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U.S. Naval aviation comes of age: 1936-1961.

U.S. Naval Aviation was suddenly thrust into prominence when the Japanese attack on Pearl Harbor left the Pacific Fleet with few offensive tools other than its carriers. The numerous islands of the Central and South Pacific--over which much of the war was fought--also ensured that land-based Marine Corps air power would contribute as well. The first year of the war would see both spectacular sea battles and long contests of endurance, such as the Guadalcanal campaign, where naval air power proved decisive. After the tide turned in 1943, Naval Aviation was at the forefront of every U.S. offensive across the Pacific. When the last major Japanese naval combatant--the super battleship Yamato--sortied for a final time in April 1945, 300 U.S. naval aircraft sent the world's largest surface ship to the bottom of the East China Sea--and signaled Naval Aviation's coming of age. Naval air power would again play an important role in a very different war in Korea five years later, setting the stage for Naval Aviation as a key "crisis response" tool in the post-war world.

7-8 May 1942: U.S. and Japanese aircraft carriers fight the Battle of the Coral Sea, the first naval engagement in history in which ships of the opposing forces do not come within sight of one another.

3 July 1942: A PBY launches the first successful firing of an American rocket from a plane in flight.

7 March 1942: The practical use of the sonobuoy is demonstrated for the first time by the airship K-5 and the submarine S-20.

10 June 1942: Formal testing of Magnetic Anomaly Detectors (MAD) begins.

3-6 June 1942: U.S. Navy carrier aircraft sink four Imperial Japanese Navy aircraft carriers and a heavy cruiser, in the decisive Battle of Midway.

26 August 1942: Capt. Marion E. Carl becomes the first Marine ace over Guadalcanal.

22 October 1942: Westinghouse receives contract for first American jet engine.

8 November 1942: Carrier aircraft from USS Ranger (CV 4) and several escort carriers support landings in North Africa.

29 June 1943; NAS Patuxent River, Md., begins functioning as an aircraft test center after taking over the role from NAS Anacostia, D.C.

3 January 1944: Coast Guard Cmdr. Frank Erickson flies an HNS-1 Hoverfiy in first naval helicopter lifesaving mission near New York.

16 January 1944: Coast Guard Lt.j.g. Stuart Graham, flying a Sikorsky YR-4B, makes the first helicopter take-off from and landing aboard a ship on the high seas.

19-20 June 1944: In the largest carrier battle in history, the Battle of the Philippine Sea, more than 600 Japanese aircraft are destroyed and three carriers sunk for a loss of 123 U.S. aircraft.

23-26 October 1944: In a series of engagements collectively called the Battle of Leyte Gulf, naval aircraft help beat back Japan's final large naval offensive.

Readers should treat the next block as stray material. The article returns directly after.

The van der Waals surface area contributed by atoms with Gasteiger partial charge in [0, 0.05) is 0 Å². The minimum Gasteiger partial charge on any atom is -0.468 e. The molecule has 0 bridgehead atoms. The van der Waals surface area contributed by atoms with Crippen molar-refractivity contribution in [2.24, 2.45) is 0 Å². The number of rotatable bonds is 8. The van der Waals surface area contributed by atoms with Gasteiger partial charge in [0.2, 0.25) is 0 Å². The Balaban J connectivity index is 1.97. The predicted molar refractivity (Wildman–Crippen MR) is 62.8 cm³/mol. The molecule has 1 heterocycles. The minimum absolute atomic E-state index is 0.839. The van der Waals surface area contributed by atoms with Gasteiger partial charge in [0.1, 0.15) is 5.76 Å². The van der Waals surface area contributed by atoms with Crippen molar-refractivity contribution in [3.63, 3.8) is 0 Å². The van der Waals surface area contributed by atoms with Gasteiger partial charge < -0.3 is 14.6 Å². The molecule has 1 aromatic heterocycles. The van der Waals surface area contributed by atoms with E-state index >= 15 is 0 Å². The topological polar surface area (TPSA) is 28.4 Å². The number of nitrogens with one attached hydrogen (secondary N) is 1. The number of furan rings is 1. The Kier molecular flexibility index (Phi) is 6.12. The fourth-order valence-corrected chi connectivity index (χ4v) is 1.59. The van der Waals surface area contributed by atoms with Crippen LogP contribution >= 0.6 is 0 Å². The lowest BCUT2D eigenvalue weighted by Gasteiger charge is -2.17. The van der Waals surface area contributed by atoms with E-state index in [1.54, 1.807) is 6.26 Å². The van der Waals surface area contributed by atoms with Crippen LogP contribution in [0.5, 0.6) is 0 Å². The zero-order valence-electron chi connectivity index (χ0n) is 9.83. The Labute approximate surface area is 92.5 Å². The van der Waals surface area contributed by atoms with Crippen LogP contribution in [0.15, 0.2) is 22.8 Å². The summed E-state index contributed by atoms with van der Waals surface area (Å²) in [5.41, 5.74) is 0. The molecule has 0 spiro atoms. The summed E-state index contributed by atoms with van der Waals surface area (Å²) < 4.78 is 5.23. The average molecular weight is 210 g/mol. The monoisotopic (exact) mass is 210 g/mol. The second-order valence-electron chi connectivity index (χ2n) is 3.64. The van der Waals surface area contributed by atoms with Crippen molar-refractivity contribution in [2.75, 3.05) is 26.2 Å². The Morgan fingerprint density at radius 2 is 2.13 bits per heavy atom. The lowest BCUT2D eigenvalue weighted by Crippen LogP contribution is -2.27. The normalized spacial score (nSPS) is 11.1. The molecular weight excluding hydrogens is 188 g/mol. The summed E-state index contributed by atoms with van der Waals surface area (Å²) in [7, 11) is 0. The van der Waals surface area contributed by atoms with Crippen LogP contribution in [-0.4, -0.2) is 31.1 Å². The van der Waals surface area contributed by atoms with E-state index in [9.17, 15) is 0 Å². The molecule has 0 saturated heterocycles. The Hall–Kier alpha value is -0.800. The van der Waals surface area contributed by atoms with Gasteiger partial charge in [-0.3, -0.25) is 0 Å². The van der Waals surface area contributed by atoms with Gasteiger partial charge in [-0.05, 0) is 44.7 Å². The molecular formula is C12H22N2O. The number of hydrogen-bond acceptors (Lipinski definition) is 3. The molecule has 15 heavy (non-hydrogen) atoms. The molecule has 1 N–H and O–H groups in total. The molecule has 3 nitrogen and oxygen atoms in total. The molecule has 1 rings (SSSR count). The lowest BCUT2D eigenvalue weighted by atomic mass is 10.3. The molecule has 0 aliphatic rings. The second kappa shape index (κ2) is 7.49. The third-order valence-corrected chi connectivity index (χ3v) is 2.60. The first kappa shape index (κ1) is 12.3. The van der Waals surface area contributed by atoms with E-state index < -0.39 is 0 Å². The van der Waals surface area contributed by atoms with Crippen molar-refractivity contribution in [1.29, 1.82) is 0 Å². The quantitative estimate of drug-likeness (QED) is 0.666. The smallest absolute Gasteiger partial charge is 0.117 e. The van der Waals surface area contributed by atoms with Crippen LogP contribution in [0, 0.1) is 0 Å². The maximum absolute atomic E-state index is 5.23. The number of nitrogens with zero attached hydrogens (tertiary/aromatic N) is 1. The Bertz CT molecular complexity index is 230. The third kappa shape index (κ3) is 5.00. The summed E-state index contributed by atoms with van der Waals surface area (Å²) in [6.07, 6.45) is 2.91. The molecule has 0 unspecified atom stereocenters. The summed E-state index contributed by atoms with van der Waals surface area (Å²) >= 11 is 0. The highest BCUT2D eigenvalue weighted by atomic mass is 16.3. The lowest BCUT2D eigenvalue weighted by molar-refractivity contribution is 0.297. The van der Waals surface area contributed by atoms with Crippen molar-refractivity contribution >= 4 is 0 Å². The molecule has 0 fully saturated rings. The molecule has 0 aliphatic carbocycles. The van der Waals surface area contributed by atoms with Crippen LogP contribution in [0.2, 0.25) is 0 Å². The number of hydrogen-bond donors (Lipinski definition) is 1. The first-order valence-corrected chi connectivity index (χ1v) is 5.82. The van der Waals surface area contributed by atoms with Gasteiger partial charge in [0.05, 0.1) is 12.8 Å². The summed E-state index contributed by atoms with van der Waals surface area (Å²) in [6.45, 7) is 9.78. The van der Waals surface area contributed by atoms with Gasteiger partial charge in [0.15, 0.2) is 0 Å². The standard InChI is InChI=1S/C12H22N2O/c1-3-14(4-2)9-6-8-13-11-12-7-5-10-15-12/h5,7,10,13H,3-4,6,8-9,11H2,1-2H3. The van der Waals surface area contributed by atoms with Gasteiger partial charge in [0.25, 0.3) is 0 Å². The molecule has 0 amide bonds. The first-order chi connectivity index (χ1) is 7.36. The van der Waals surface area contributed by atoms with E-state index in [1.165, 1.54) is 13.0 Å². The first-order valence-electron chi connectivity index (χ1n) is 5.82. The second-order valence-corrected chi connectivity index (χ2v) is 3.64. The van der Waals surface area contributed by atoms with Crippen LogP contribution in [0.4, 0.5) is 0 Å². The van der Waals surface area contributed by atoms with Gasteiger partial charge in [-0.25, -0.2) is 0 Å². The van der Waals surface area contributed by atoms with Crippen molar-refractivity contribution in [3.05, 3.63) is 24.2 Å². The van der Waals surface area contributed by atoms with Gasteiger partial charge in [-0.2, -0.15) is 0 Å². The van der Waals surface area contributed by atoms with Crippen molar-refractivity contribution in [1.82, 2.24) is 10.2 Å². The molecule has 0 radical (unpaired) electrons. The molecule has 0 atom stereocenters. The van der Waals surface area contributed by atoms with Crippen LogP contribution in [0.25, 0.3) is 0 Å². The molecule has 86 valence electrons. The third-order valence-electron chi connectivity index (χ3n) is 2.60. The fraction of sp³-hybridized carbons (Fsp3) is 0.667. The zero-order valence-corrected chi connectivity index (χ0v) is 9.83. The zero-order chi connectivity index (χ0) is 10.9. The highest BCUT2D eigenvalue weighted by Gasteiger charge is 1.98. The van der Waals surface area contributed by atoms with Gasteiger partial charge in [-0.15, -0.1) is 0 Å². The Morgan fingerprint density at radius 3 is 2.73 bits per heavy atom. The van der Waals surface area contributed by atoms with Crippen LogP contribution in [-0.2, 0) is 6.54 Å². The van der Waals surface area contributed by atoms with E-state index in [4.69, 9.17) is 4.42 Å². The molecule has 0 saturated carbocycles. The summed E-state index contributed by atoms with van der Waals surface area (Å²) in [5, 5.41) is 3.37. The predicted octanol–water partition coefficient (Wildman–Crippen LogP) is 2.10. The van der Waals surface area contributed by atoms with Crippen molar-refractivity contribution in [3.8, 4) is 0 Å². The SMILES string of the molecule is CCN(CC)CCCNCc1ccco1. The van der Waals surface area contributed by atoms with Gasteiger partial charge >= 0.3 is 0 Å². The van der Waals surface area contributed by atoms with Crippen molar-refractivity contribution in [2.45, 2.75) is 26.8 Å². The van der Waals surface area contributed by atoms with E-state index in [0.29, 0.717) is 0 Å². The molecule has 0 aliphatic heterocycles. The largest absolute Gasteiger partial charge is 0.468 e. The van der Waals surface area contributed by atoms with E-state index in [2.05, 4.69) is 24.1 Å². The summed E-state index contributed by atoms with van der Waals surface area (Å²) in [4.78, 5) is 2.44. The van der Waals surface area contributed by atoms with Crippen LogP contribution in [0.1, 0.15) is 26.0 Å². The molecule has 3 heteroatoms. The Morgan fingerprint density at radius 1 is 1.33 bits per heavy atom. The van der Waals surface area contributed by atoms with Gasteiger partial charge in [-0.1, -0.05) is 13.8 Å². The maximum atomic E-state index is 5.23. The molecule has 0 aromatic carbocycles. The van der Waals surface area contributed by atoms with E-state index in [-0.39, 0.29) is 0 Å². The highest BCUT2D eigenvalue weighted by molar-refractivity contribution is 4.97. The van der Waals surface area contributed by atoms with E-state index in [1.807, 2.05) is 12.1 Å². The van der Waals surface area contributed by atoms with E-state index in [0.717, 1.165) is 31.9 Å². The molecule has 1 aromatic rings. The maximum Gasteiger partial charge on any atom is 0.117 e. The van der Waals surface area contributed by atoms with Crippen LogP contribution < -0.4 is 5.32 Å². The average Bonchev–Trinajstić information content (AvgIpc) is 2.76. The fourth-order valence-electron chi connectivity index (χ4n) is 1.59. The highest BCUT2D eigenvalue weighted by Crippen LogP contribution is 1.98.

18 March 1945: The Okinawa campaign begins.

30 September 1937: USS Yorktown (CV 5) commissioned.

30 August 1939: XJO-3 is first twin-engined aircraft to land on and take-off from carrier.

22 March 1940: Naval Aircraft Factory begins U.S. guided missile program.

7 August 1941: BuAer issues first plan for installing radar on U.S. naval aircraft.

7 December 1941: The Imperial Japanese Navy attacks the U.S. naval base at Pearl Harbor.

1943: F6F Hellcat enters service.

31 December 1942: USS Essex (CV 9) commissioned.

1947: FH Phantom and P2V/P-2 Neptune enter service.

1946: AD/A-iSkyraider enters service.

10 September 1945: USS Midway (CV 41) commissioned.

4 December 1950: Ens. Jesse Brown, the Navy's first black aviator, crash lands near Hagaru-Ri, Korea. He would receive the Distinguished Flying Cross posthumously. Lt. j.g. Thomas Hudner, who crash landed to try to save him, would receive the Medal of Honor.

29 September 1946: P2V-1 Neptune completes record-setting non-stop flight of 11,235.6 miles from Perth, Australia, to Columbus, Ohio, in 55 hours and 17 minutes.

9 November 1950: OverYaiu River, Cmdr. William Amen becomes first Navy jet pilot to shoot down another jet.

30 October 1946: Navy successfully tests first ejection seat at Lakehurst, N.J.

1 February 1952: CNO approves Project 27C, to install first angled flight decks on carriers.

1 May 1951: AD Skyraiders from USS Princeton (CV 37) successfully attack the Hwachon Dam with torpedoes.

28 April 1952: Navy adopts British-developed steam catapults for carriers.

10 September 1959: The Bureau of Aeronautics is merged with the Bureau of Ordnance to become the new Bureau of Naval Weapons.

13 April 1960: The first satellite of TRANSIT, the first operational satellite navigation system, is sent into orbit.

25 April 1959: The Bullpup, the first mass-produced air-to-surface missile, is deployed overseas.

1949: F9F Panther enters service.

1948: F2H Banshee enters service.

2 October 1950: BuAer establishes Project Arowa for developing practical weather forecasting.

3 September 1952: TheXAAM-N-7, the prototype of the AIM-9A Sidewinder air-to-air missile, is first fired successfully.

20 March 1953: Airship ZP2N-1 sets world distance record of 9,448 miles in 264 hours.

1954: HSS-1 Seabat enters service.

01 October 1955: USS Forrestat (CV 59), the first "super carrier," commissioned.

1956: A4D/A-4 Skyhawk enters service.

25 April 1956: Mirrored landing systems are ordered to be installed on all carriers.

1960: F4H/F-4 Phantom II enters service.
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Publication:HFN Home Furnishings News
Article Type:Chronology
Geographic Code:9JAPA
Date:Jun 1, 2011
Words:874
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